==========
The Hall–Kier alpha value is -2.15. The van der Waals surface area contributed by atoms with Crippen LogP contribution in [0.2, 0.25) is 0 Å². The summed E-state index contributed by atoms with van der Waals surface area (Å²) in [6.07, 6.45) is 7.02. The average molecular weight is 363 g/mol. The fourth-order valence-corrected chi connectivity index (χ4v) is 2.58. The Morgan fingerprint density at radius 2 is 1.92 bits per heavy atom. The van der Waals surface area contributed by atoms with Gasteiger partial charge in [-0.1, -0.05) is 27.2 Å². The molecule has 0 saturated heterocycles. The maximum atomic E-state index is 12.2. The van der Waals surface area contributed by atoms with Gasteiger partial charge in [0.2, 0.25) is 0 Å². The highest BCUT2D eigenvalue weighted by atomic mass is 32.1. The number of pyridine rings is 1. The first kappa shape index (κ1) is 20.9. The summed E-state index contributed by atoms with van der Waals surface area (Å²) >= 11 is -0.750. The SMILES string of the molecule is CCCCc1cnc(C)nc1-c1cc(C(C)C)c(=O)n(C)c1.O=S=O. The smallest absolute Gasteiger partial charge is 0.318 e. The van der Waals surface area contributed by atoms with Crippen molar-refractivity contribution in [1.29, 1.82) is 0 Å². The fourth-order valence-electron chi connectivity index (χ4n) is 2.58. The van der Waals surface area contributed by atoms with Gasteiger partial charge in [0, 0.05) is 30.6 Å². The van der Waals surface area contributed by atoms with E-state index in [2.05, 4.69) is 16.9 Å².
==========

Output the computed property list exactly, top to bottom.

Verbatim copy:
The Hall–Kier alpha value is -2.15. The van der Waals surface area contributed by atoms with Crippen LogP contribution in [0.2, 0.25) is 0 Å². The summed E-state index contributed by atoms with van der Waals surface area (Å²) in [6.07, 6.45) is 7.02. The average molecular weight is 363 g/mol. The fourth-order valence-corrected chi connectivity index (χ4v) is 2.58. The Morgan fingerprint density at radius 2 is 1.92 bits per heavy atom. The van der Waals surface area contributed by atoms with Gasteiger partial charge in [-0.1, -0.05) is 27.2 Å². The molecule has 0 saturated heterocycles. The maximum atomic E-state index is 12.2. The van der Waals surface area contributed by atoms with Gasteiger partial charge in [0.2, 0.25) is 0 Å². The highest BCUT2D eigenvalue weighted by atomic mass is 32.1. The number of pyridine rings is 1. The first kappa shape index (κ1) is 20.9. The summed E-state index contributed by atoms with van der Waals surface area (Å²) >= 11 is -0.750. The SMILES string of the molecule is CCCCc1cnc(C)nc1-c1cc(C(C)C)c(=O)n(C)c1.O=S=O. The smallest absolute Gasteiger partial charge is 0.318 e. The van der Waals surface area contributed by atoms with Crippen molar-refractivity contribution in [1.29, 1.82) is 0 Å². The fourth-order valence-electron chi connectivity index (χ4n) is 2.58. The van der Waals surface area contributed by atoms with Gasteiger partial charge in [0, 0.05) is 30.6 Å². The van der Waals surface area contributed by atoms with E-state index in [2.05, 4.69) is 16.9 Å².